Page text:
Robert Benchley said: “There are two classes of travel – first class or with children” Traveling can be a test of nerves for those with young kids and a perfect, fool proof vacation in mind! Just remember, with kids nothing is fool proof. They can surprise you in seconds. Don’t forget that only one of you can throw a tantrum at a time, either the kids or the parents. Since the kids are at a greater risk of short circuits every now and then, it is highly recommended that parents behave themselves, so they may be able to mange their kids with sanity and patience, and enjoy their getaway. Bon voyage!

From Childhood to Adulthood

transitionFor young Muslim adults, puberty entails not only physical change but a host of social changes as well. No longer innocent children, developing adults are expected to be more conscious of their clothing, gaze, and even his social etiquettes. Suddenly finding themselves confronted with a list of ‘dos’ and ‘don’ts’ can be overwhelming and confusing. As parents, we can make this easier for our adults-to-be by making them aware of these protocols, long before their transition to adulthood begins. The following are a few tips towards this.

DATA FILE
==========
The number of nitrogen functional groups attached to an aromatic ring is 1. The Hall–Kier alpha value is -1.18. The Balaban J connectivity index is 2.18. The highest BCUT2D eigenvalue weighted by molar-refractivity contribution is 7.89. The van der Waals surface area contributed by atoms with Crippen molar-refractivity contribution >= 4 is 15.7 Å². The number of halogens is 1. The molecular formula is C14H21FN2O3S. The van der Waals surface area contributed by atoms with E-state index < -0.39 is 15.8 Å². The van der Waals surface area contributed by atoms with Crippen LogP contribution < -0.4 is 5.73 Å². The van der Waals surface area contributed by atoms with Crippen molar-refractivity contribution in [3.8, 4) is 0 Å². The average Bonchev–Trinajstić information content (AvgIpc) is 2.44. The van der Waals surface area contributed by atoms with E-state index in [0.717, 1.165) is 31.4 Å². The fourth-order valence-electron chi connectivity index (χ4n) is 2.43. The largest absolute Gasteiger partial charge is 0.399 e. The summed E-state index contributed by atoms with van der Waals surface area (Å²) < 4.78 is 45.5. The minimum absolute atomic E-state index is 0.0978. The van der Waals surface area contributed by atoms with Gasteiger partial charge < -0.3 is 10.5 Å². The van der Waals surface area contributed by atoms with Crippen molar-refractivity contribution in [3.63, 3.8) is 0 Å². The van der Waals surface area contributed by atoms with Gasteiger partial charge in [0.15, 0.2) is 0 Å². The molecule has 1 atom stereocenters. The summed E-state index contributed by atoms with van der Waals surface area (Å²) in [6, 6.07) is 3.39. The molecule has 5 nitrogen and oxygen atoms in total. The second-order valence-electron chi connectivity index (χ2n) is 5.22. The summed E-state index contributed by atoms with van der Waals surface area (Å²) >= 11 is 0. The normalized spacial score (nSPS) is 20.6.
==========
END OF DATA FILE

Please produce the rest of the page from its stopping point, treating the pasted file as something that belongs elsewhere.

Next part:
Knock, Knock

As the Quran and the Sunnah are our guides to life, the best advice is found within them. Allah (swt) has instructed us to teach our children to ask permission before entering their parents’ rooms on three occasions: before Fajr prayer, at noon (when their parents are resting), and after Isha prayer (An-Nur 24: 58). These times have been described as the times of privacy for parents.

Aurah Awareness

Make your child aware of his body parts, which will be considered his Aurah (the parts of the body Allah (swt) has forbidden to keep unclothed in front of others). Explain that no one should be allowed to see or touch them there, with the exception of those responsible for helping them in the bathroom, and with dressing and undressing. Insha’Allah (swt), this awareness will protect your child from being vulnerable to abuse. Emphasize that his/her body is special and not a source of shame, and that as a result Allah (swt) wants him to take special care of it.

Dress for Success